When he took over as the deputy vice-chancellor (finance and administration) and as vice-chancellor, the university was in a financial crisis. State grants had continued to decline even as student enrolment increased. At the same time, income-generating activities remained weak.

He oversaw the growth of private revenues and the creation of the University of Nairobi Enterprise and Services to manage all income-generating activities.

By 2003 the highly successful self-sponsored programme had 22,000 students and generated Sh3 billion ($130 million).

His efficiency-oriented management style saw him introduce performance targets for both teaching and non-teaching staff. Prior to this staff had worked without performance contracts and the attendant evaluations. As a vice-chancellor he introduced a system of contract renewal based on performance, the right-sizing of units (departmental mergers and letting go of redundant staff) and the rapid result initiatives (where services were delivered at the agreed timeline).

He was also deeply concerned by the rising tide of student strikes. To govern student affairs, he devised a consultative leadership style under which student leaders had direct access to his office. He invested in a system of direct consultation with students to discuss issues of immediate concern. As a result the university experienced the lowest levels of student disruptions during the 10 years of his leadership.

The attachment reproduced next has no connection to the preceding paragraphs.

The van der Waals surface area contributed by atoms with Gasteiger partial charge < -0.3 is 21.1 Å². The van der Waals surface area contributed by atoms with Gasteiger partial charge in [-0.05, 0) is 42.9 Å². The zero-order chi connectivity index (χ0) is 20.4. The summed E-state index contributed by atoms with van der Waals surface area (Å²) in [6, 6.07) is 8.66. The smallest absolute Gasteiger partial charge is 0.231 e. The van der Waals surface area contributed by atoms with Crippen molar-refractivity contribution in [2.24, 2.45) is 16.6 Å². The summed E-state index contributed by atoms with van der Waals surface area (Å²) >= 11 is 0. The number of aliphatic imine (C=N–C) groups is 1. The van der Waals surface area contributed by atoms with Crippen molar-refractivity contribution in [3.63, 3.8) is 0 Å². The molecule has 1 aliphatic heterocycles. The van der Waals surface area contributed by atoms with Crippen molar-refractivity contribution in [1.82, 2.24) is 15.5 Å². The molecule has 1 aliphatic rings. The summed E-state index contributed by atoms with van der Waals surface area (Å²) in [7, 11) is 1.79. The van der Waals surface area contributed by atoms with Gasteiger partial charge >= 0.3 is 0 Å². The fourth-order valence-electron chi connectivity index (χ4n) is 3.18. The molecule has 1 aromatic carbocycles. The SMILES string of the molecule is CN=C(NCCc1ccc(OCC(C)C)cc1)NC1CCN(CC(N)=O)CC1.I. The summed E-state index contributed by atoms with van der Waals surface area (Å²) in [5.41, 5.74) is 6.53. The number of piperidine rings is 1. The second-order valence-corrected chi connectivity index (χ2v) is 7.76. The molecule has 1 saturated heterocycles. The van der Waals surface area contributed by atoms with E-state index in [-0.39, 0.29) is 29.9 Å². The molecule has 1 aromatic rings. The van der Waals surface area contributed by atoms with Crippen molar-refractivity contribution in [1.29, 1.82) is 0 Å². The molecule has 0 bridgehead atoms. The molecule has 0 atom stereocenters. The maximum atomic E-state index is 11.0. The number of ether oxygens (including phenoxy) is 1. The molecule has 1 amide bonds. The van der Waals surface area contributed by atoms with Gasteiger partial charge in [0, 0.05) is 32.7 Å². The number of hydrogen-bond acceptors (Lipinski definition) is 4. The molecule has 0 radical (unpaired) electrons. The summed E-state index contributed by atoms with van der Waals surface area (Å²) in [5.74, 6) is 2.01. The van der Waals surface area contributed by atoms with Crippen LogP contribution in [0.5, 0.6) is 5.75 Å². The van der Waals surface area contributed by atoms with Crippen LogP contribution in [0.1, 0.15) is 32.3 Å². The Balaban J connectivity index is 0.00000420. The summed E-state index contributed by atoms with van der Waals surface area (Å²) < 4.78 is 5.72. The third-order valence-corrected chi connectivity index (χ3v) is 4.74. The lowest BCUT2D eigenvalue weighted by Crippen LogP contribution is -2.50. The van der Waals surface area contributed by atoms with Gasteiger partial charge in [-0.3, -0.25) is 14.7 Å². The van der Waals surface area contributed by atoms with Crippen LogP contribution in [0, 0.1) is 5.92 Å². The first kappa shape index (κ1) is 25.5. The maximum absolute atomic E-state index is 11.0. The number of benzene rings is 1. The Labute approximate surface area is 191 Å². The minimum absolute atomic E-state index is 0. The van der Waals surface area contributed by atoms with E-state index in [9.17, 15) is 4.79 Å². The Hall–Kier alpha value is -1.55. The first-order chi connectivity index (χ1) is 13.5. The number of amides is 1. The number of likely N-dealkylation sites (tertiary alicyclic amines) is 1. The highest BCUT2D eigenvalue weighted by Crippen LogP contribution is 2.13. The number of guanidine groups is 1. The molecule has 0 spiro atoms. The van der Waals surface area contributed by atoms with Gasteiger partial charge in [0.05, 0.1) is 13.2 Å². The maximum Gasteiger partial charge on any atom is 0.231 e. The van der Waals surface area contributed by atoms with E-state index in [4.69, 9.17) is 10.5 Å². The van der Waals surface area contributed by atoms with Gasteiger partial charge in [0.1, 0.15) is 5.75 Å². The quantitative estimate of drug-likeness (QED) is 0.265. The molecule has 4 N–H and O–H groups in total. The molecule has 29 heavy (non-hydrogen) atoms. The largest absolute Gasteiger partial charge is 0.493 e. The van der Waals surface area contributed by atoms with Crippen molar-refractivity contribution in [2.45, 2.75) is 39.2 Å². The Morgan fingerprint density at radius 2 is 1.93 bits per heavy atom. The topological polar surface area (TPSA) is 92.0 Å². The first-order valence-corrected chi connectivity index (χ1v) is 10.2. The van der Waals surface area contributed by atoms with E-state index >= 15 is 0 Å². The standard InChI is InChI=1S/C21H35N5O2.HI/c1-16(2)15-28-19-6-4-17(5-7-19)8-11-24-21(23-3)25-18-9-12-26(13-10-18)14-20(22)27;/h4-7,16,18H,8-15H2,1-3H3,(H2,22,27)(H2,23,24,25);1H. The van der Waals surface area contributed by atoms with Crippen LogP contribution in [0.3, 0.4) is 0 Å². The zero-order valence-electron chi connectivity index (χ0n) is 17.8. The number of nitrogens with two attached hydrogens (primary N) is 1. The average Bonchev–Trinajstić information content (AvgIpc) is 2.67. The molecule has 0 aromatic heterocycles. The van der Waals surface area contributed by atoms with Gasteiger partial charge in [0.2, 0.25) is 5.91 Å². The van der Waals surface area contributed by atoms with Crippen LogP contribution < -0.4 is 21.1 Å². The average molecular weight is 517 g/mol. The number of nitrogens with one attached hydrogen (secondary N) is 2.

Overseeing change

Magoha oversaw the implementation of Kenya's new competence-based curriculum learning in 2017. In the midst of criticism and concerns, he was unyielding as its chief advocate, declaring the new system was there to stay.

His messianic approach saw him travel to schools to inspect the construction of facilities to show progress. It also included addressing stakeholders to soften resistance.

 Prof George Magoha. [Boniface Okendo, Standard]

Magoha will also be remembered for efficiently spearheading school reopening and reforms amid a devastating Covid-19 pandemic. Almost one year after closure, he ordered the reopening of schools on the recommendation of a task force he had established. He personally supervised their reopening despite protests and concern. He never second guessed his decision, stating:

"We are confident that we will remain on the right trajectory to finding the winning formula that will ensure our learning institutions are safe for learners and teachers."

Achilles heel

Notwithstanding his successes, Magoha had vulnerabilities. His extensive commercialisation of the University of Nairobi elicited questions about the quality of academic learning in self-sponsored programmes.

In early 2016, the state moved to shut down the programmes and abolish branch campuses in the university and in all public universities.

Magoha also lacked the moderate temperament required for high-profile public office. In a fit of anger, he publicly humiliated a county director of education, calling him a 'fool' and kicking him out of his entourage.

This resulted in his being stripped of his human resource powers by the Public Service Commission.

-The author, Ishmael Munene, is Professor of Research, Foundations & Higher Education, Northern Arizona University